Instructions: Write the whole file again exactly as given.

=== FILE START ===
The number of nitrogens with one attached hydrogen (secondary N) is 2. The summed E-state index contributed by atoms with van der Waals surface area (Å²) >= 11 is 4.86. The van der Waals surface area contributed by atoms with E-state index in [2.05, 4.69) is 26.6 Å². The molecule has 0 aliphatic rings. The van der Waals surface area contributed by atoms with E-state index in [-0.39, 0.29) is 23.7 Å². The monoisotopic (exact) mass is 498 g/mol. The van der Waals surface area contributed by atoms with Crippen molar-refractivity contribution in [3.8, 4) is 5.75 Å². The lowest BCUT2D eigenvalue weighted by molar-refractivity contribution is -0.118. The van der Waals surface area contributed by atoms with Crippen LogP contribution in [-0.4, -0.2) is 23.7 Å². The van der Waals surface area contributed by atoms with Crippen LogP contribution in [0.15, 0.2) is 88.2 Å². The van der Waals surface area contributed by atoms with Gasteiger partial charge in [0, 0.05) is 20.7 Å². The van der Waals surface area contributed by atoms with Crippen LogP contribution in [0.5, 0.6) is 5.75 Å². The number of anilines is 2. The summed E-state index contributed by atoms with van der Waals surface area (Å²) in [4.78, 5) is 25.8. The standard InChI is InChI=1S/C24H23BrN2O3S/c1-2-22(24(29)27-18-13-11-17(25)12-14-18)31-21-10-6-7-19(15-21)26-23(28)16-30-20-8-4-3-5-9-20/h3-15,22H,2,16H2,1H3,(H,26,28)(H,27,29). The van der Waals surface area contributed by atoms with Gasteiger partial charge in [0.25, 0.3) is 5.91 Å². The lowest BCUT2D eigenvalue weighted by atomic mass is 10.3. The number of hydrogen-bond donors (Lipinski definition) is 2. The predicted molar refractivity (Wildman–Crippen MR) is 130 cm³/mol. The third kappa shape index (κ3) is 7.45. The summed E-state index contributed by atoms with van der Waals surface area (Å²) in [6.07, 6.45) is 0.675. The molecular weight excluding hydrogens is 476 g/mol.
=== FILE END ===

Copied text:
The number of nitrogens with one attached hydrogen (secondary N) is 2. The summed E-state index contributed by atoms with van der Waals surface area (Å²) >= 11 is 4.86. The van der Waals surface area contributed by atoms with E-state index in [2.05, 4.69) is 26.6 Å². The molecule has 0 aliphatic rings. The van der Waals surface area contributed by atoms with E-state index in [-0.39, 0.29) is 23.7 Å². The monoisotopic (exact) mass is 498 g/mol. The van der Waals surface area contributed by atoms with Crippen molar-refractivity contribution in [3.8, 4) is 5.75 Å². The lowest BCUT2D eigenvalue weighted by molar-refractivity contribution is -0.118. The van der Waals surface area contributed by atoms with Crippen LogP contribution in [-0.4, -0.2) is 23.7 Å². The van der Waals surface area contributed by atoms with Crippen LogP contribution in [0.15, 0.2) is 88.2 Å². The van der Waals surface area contributed by atoms with Gasteiger partial charge in [0, 0.05) is 20.7 Å². The van der Waals surface area contributed by atoms with Crippen LogP contribution in [0.5, 0.6) is 5.75 Å². The number of anilines is 2. The summed E-state index contributed by atoms with van der Waals surface area (Å²) in [4.78, 5) is 25.8. The standard InChI is InChI=1S/C24H23BrN2O3S/c1-2-22(24(29)27-18-13-11-17(25)12-14-18)31-21-10-6-7-19(15-21)26-23(28)16-30-20-8-4-3-5-9-20/h3-15,22H,2,16H2,1H3,(H,26,28)(H,27,29). The van der Waals surface area contributed by atoms with Gasteiger partial charge in [0.25, 0.3) is 5.91 Å². The lowest BCUT2D eigenvalue weighted by atomic mass is 10.3. The number of hydrogen-bond donors (Lipinski definition) is 2. The predicted molar refractivity (Wildman–Crippen MR) is 130 cm³/mol. The third kappa shape index (κ3) is 7.45. The summed E-state index contributed by atoms with van der Waals surface area (Å²) in [6.07, 6.45) is 0.675. The molecular weight excluding hydrogens is 476 g/mol.